House Judiciary Committee Chairman Jerrold Nadler (D-NY) and Rep. Hank Johnson (D-GA) who chairs the Subcommittee on Courts, Intellectual Property and the Internet, recently sent a letter to the National Archives and Records Administration requesting that it complete its review and release records of Justice Brett Kavanaugh’s service at the White House from 2001 to 2006. The now Supreme Court Justice served as Staff Secretary and also served in the White House Counsel’s Office during that time period.
Both Members of Congress noted in their letter that the Committee only received a small fraction of Justice Kavanaugh’s White House record before his confirmation to the Supreme Court. “As it has in the past, the Committee is considering legislative proposals to create a code of conduct for Supreme Court Justices. It has also reviewed other proposals in recent years regarding transparency in the Supreme Court’s proceedings, the adequacy of the Justices’ financial disclosures, and the circumstances in which Justices or judges must disqualify themselves from cases,” the letter said.
The Committee’s letter requests access to Justice Kavanaugh’s emails, textual records and reveals that, “under the Presidential Records Act, Justice Kavanaugh’s fuller White House record will begin to be made available to the American people in January 2021.”
If said documents reveal inconsistencies with Kavanaugh’s testimony to Congress, he might be required to recuse himself from future cases brought before the Supreme Court.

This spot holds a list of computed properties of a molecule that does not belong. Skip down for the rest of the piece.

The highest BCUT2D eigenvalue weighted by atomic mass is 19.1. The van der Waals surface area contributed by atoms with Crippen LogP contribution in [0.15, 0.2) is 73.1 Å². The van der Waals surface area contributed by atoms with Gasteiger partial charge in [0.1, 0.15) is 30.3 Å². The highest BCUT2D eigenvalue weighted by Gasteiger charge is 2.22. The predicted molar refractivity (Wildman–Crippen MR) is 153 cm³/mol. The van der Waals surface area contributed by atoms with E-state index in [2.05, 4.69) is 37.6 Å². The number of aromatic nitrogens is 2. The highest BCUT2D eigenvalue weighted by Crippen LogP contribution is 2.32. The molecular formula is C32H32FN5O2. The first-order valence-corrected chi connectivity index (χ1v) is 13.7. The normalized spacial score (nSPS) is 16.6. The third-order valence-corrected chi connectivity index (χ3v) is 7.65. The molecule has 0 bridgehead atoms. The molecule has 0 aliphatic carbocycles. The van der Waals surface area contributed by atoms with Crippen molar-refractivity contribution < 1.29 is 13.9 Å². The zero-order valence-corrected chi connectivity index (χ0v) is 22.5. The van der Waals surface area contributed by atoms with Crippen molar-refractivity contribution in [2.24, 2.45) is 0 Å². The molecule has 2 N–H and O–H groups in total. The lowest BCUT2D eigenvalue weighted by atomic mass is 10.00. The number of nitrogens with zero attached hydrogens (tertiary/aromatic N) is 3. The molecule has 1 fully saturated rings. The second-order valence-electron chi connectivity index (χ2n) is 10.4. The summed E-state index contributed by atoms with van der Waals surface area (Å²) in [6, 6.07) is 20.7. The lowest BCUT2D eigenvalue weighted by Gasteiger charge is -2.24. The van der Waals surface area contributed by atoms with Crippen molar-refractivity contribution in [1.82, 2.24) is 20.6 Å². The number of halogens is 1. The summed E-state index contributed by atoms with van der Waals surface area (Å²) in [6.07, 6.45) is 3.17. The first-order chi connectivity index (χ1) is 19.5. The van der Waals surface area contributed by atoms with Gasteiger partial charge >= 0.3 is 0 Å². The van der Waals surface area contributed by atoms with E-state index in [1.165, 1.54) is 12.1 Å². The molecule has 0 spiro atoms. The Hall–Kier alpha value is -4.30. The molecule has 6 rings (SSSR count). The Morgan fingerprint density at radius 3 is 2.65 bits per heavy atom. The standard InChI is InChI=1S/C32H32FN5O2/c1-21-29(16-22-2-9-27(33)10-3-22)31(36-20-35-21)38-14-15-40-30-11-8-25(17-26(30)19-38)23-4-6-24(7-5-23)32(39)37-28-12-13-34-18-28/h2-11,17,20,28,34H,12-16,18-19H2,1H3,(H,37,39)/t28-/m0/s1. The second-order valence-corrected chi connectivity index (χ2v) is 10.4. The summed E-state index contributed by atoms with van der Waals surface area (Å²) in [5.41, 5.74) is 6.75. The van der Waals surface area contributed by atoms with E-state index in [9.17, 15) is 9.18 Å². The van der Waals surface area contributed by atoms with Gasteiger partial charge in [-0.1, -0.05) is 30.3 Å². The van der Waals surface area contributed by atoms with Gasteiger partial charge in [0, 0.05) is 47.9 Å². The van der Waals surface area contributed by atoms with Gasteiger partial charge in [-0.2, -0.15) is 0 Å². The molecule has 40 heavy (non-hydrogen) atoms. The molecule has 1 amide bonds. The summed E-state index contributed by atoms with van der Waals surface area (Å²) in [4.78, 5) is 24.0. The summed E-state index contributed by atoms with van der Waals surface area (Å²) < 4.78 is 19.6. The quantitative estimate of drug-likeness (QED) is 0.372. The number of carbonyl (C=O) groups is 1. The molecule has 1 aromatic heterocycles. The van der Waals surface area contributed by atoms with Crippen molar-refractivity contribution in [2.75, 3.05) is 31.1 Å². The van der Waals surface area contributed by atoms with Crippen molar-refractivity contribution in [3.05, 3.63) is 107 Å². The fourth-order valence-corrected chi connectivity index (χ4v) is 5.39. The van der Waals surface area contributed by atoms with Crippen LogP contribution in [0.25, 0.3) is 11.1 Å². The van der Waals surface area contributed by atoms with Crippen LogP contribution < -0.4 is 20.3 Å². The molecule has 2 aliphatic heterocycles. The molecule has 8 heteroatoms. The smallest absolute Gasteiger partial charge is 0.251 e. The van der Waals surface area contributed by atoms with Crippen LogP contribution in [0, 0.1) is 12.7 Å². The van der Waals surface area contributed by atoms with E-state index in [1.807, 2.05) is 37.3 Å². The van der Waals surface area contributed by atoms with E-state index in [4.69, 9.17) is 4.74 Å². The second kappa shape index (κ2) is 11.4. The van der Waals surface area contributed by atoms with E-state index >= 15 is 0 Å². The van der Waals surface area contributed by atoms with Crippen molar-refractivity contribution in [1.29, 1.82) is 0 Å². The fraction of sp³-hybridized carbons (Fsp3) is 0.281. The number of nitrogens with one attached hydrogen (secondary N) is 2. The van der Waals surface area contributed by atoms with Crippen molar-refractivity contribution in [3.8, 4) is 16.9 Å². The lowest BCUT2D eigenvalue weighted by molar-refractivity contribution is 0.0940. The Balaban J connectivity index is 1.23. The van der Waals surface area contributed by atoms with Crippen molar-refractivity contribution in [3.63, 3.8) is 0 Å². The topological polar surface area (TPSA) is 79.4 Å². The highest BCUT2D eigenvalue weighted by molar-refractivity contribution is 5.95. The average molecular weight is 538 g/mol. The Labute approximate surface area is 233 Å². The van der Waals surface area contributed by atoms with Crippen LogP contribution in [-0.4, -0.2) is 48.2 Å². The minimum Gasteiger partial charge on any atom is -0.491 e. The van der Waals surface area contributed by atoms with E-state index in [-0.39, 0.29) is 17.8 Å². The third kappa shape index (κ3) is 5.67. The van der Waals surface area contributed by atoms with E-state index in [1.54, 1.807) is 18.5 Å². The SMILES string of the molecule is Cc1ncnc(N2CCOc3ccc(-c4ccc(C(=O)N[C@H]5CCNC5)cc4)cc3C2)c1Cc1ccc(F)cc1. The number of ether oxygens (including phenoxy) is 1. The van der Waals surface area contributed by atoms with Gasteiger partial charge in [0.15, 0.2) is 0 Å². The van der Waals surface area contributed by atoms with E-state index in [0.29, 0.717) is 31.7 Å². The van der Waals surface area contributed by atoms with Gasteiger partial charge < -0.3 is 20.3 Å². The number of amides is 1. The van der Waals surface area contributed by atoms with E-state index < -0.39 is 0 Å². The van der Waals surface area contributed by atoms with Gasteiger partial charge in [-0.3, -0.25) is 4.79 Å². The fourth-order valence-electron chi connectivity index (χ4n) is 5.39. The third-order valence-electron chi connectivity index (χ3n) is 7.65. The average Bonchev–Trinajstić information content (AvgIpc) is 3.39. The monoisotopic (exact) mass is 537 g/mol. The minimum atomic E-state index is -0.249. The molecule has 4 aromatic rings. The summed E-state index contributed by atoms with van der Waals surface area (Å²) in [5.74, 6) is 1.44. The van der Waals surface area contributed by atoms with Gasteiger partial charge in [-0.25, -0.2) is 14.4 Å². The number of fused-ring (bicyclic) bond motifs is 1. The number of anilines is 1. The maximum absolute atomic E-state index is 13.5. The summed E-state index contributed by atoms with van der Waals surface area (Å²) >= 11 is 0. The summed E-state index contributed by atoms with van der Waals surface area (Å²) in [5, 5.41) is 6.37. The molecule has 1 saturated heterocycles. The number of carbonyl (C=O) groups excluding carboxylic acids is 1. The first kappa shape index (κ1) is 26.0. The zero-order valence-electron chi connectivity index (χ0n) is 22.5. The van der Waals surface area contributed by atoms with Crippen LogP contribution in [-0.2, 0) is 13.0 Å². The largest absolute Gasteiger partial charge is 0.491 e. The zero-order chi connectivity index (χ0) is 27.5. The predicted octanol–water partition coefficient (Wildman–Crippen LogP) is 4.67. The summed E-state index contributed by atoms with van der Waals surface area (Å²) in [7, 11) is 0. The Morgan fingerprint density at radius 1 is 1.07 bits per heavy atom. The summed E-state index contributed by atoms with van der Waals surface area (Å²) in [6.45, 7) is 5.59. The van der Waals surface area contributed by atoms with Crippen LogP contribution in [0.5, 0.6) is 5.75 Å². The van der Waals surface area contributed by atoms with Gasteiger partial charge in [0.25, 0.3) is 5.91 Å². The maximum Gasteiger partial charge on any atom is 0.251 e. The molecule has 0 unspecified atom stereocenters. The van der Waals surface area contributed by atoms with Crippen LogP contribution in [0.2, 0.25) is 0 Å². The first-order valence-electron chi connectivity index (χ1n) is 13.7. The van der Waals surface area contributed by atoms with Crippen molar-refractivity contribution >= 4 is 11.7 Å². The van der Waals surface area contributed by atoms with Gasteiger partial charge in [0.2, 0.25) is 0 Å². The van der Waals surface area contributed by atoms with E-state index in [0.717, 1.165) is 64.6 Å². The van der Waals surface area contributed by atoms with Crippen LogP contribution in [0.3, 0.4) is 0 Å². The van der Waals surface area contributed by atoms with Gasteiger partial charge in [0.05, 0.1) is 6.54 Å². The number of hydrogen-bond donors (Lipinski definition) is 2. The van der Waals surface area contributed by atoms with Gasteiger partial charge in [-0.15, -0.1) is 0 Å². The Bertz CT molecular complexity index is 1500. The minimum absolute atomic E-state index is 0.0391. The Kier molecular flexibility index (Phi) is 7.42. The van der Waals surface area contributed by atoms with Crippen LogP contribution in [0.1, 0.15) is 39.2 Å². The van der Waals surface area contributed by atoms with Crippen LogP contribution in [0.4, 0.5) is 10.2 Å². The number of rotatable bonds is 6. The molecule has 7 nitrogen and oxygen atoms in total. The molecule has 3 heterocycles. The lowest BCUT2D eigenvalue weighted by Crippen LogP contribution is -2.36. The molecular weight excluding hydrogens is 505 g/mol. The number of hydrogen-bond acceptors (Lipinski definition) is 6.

Last year, Kavanaugh’s confirmation hearing was mired in controversy after Dr. Blasey Ford publicly brought allegations of sexual misconduct forward against the Supreme Court nominee. The widely televised 2018 hearings ignited public calls for his disqualification from the lifetime appointment and subsequently for his impeachment upon confirmation. Evidence of perjury also emerged around his testimony during 2004 and 2006 confirmation hearings to the US Court of Appeals for the D.C Circuit.
This latest development signals an effort by the House Judiciary Committee that could hold Justice Brett Kavanaugh accountable. It remains to be seen, however, how serious the Committee’s investigation will be: whether it will just be another oversight hearing, or whether the Committee will investigate whether to recommend articles of impeachment.
Free Speech For People first called for an impeachment investigation of Justice Kavanaugh in September 2018, based on Kavanaugh’s apparent perjury before the Senate Judiciary Committee in 2004, 2006, and 2018. In October 2018, we reiterated the call for an impeachment investigation, based on multiple counts of sexual assault, perjury, and bringing the judiciary into disrepute. Since then, the case for an impeachment investigation has only grown.
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